How did you come by your stage name?
The name has been stuck on me for years. I like the word doomsday a lot and felt it made sense with what I’ve been doing. It was something I sort of reserved for solo work, and once the covid-19 quarantine period began, I think it sort of made sense, with where my mind was at in life.
When did you discover your love for your craft and what made you realize you wanted to pursue a career in it?
I think when I was a lot younger, I remember playing the piano and having no idea what I was doing but it felt good. I started singing in High School and writing my own songs too. I spent hours in the school auditorium just playing piano and mindlessly singing.
But once I started building a deeper connection with music, I realized how much I wanted to return the favor of what music had done for me- giving someone a connection or some type of feeling from anything I may write or record. And that’s really the biggest thing for me, that feeling of being able to give that feeling to someone, much like my favorite artists have done for me.
To what or whom do you accredit your sense of style?
Thom Yorke, but I tried to deny that for a long time. It was too easy. I think I tried hard to steer away from the softer vocal approaches, which made sense during times that I was focusing on more of a rock outfit. But when I started writing more personal and piano-driven music, it felt more natural to return to my roots. Radiohead would be those roots for me. Then again, chino Moreno is a guy I can always look up to. Depends on the day of the week you ask me I guess.
On your current project, how did you come up with the concept?
I started messing around with the piano again, something I would play a lot as a young child. Writing, for me, makes the most sense when my hands can sort of go into auto-pilot over the keys, and I can sort of focus on what I’m doing vocally. So I started writing and applying it to a trip-hop outfit that I’ve been wanting to do for a long time.
A lot of the stuff I’ve written has been just mumbling melodically in front of a mic at 1 am. I took things from there and realized people were really enjoying what I was doing. The music I’ve been writing for this has been far more personal than anything I’ve done in art, and a lot of its coming from a really buried place. So with all of the madness in the world right now, it felt right to pursue this.
What are some of your greatest challenges, and what is your greatest attribute when it comes to your work ethic?
My biggest obstacle in making music and I just want to spend all my time towards it. Sometimes, hours go by and I don’t even flinch. Other times I end up circling the drain on an idea I started, and I have to tell myself to put it down for like a week and come back to it. It’s like saying a word too many times, and it starts to lose its meaning. I need to give it some air and focus my attention away or it’s meaningless.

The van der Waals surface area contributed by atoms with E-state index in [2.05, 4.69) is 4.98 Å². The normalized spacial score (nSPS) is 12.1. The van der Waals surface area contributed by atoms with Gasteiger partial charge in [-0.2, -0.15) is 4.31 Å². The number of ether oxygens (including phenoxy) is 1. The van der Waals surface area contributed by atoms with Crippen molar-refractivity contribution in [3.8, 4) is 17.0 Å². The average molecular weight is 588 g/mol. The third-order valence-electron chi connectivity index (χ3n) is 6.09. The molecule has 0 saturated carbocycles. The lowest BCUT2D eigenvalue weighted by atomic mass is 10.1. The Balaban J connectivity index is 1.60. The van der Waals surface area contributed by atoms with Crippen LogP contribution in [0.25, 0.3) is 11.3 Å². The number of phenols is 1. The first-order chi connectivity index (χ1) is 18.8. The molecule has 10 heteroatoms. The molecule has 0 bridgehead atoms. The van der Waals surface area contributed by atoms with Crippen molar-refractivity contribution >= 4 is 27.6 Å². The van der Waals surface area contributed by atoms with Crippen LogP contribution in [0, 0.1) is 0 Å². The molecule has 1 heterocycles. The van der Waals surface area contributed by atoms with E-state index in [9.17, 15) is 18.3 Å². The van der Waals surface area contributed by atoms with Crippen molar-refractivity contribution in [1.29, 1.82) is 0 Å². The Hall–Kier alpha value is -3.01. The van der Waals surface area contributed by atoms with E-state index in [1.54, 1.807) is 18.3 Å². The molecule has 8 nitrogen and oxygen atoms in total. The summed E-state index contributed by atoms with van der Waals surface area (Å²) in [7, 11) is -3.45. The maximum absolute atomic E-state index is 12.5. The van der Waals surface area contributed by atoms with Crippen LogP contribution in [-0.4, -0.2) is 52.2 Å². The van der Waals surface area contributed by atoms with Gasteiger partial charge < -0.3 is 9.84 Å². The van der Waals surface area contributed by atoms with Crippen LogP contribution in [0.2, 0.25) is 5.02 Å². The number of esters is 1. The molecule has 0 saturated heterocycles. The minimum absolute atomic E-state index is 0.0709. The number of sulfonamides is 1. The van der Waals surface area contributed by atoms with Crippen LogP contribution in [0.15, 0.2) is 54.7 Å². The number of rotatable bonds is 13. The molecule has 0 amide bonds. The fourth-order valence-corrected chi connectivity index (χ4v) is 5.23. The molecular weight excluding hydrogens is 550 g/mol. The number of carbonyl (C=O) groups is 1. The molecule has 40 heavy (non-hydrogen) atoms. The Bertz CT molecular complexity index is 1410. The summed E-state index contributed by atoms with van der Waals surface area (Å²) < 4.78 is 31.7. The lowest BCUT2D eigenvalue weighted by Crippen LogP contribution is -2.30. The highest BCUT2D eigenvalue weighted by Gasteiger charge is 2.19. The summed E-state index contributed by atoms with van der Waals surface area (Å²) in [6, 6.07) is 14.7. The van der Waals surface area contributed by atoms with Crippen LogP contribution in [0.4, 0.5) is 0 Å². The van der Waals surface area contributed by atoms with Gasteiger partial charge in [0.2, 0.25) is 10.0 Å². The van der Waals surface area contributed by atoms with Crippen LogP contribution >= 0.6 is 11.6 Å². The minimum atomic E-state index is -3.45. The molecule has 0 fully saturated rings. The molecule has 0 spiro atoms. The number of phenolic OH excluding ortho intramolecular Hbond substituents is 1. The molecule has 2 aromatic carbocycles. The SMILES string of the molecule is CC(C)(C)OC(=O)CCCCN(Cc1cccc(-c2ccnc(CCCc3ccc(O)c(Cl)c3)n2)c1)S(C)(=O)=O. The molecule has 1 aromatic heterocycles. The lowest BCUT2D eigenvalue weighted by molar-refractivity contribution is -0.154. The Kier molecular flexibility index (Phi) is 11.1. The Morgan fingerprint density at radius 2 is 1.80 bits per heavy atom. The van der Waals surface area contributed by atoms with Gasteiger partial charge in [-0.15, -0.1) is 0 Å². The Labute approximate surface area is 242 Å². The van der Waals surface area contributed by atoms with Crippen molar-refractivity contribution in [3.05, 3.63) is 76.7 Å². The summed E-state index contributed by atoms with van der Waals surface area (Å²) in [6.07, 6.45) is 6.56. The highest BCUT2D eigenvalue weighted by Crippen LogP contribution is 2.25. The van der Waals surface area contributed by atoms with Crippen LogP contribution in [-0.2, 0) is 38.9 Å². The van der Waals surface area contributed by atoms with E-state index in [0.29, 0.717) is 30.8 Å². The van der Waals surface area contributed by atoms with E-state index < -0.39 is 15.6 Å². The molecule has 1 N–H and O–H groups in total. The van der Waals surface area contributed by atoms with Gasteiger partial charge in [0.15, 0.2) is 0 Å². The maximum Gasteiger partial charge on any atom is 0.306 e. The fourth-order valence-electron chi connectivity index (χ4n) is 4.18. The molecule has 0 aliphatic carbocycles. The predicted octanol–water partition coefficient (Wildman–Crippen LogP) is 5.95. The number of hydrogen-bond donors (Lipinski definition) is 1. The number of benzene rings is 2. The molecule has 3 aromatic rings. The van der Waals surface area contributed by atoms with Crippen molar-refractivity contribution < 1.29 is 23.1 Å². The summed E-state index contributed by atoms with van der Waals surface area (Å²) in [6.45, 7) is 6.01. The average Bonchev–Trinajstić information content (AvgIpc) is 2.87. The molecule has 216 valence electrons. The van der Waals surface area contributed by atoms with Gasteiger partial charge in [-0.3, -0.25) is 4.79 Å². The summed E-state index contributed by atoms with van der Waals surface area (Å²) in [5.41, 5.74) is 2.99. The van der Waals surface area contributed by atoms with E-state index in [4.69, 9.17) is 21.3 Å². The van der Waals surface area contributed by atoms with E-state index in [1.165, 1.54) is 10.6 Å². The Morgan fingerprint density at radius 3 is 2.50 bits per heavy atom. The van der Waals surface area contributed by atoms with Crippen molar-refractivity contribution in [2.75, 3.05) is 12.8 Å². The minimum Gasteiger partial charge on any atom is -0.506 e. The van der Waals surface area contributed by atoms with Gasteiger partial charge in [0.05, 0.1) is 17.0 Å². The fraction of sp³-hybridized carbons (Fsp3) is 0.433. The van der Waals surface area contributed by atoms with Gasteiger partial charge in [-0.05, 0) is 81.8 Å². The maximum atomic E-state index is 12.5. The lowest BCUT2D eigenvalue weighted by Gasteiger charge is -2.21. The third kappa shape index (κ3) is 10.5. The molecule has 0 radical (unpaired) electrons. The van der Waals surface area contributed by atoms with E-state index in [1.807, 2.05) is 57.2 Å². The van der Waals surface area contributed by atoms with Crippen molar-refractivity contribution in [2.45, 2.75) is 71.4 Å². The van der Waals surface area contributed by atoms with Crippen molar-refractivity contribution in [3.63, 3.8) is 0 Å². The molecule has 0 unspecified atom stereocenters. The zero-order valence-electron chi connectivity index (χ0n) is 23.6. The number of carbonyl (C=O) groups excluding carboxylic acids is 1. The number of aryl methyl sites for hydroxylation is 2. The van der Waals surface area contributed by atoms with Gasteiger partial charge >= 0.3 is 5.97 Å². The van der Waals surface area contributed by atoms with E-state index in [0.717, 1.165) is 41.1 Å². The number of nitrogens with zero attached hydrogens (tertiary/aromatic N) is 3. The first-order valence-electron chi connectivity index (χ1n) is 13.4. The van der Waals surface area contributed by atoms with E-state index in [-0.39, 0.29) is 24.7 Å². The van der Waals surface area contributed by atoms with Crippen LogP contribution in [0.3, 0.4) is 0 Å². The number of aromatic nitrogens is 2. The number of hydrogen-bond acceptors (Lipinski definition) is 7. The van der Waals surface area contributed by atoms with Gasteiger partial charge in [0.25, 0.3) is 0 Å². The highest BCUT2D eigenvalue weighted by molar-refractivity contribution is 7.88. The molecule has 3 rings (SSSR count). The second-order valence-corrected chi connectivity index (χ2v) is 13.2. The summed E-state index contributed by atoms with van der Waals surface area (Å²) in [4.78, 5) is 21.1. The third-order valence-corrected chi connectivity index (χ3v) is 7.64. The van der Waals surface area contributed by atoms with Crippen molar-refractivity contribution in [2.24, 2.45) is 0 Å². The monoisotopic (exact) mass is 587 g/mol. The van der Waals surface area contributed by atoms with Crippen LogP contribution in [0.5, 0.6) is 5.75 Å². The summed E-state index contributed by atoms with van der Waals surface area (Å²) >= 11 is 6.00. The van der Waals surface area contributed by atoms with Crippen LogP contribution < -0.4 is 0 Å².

When it comes to attributes, I think I’m pretty good about being motivated. Music is the one thing in my life that I’ve never lost motivation towards. It’s important to me, and I love being able to share it with people and even create alongside other amazingly talented artists. It’s one thing to set goals, which is important, but another thing to wake up every day and be excited that you make music. It goes hand in hand.
Are you the best at what you do in your opinion?
God No. I enjoy what I do, and I hope others do as well because the best feeling in the world for me is being able to move someone with my art. But a lot of its also personal release. So I guess being good at that is something so subjective; it’s never weighed the same. But, I do know how to use midi and mic pretty well.
What are your plans for the near future?
I’ll be planning the release of my debut record, which with start to unfold itself in the upcoming months. Been focusing a lot on video and film for my music, which has been about finding the right people and ideas. Also planning out some collab work, which I’m really excited about. It’s been a tough year for everyone though, so a lot of it has been about working out ideas and deciding how to proceed with them. All in good time.
Is there anyone you’d like to thank, any shout outs?
Would love to thank my co-producer, Santiago Ponce. He knows he’s the man, but a lot of what I do wouldn’t be possible without all the work he does. Definitely a man of craft. Other than that, I’m always grateful for the amazing support I receive from people, just in case I don’t say it enough.
How can fans find you?
You can find me on Instagram @iamdoomsy for all content. That’s my landing place for almost things, but I’m available on all major platforms.
What suggestions do you have for other artist like yourself?
Keep being excited about what you do. Wake up every day and be proud of it. Reach out to people you want to work with. Music is something that keeps people held-together during crazy times, and we need to remember that. Especially if we’re the ones making it. It’s important.